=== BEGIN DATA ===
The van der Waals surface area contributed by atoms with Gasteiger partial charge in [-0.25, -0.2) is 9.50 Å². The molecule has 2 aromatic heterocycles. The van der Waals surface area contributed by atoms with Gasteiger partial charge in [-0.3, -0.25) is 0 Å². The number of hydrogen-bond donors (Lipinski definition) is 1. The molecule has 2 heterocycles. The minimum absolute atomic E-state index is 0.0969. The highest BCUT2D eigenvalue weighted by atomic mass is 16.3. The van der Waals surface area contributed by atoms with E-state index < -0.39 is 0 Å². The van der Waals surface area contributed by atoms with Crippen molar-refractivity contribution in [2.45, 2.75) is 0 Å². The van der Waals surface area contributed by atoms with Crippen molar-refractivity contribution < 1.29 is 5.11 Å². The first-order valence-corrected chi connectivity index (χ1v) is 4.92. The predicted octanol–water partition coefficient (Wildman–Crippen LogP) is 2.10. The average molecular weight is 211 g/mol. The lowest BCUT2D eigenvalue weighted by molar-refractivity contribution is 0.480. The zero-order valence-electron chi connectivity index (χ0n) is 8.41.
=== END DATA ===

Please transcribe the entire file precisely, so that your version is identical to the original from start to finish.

The van der Waals surface area contributed by atoms with Gasteiger partial charge in [-0.25, -0.2) is 9.50 Å². The molecule has 2 aromatic heterocycles. The van der Waals surface area contributed by atoms with Gasteiger partial charge in [-0.3, -0.25) is 0 Å². The number of hydrogen-bond donors (Lipinski definition) is 1. The molecule has 2 heterocycles. The minimum absolute atomic E-state index is 0.0969. The highest BCUT2D eigenvalue weighted by atomic mass is 16.3. The van der Waals surface area contributed by atoms with E-state index < -0.39 is 0 Å². The van der Waals surface area contributed by atoms with Crippen molar-refractivity contribution in [2.45, 2.75) is 0 Å². The van der Waals surface area contributed by atoms with Crippen molar-refractivity contribution < 1.29 is 5.11 Å². The first-order valence-corrected chi connectivity index (χ1v) is 4.92. The predicted octanol–water partition coefficient (Wildman–Crippen LogP) is 2.10. The average molecular weight is 211 g/mol. The lowest BCUT2D eigenvalue weighted by molar-refractivity contribution is 0.480. The zero-order valence-electron chi connectivity index (χ0n) is 8.41.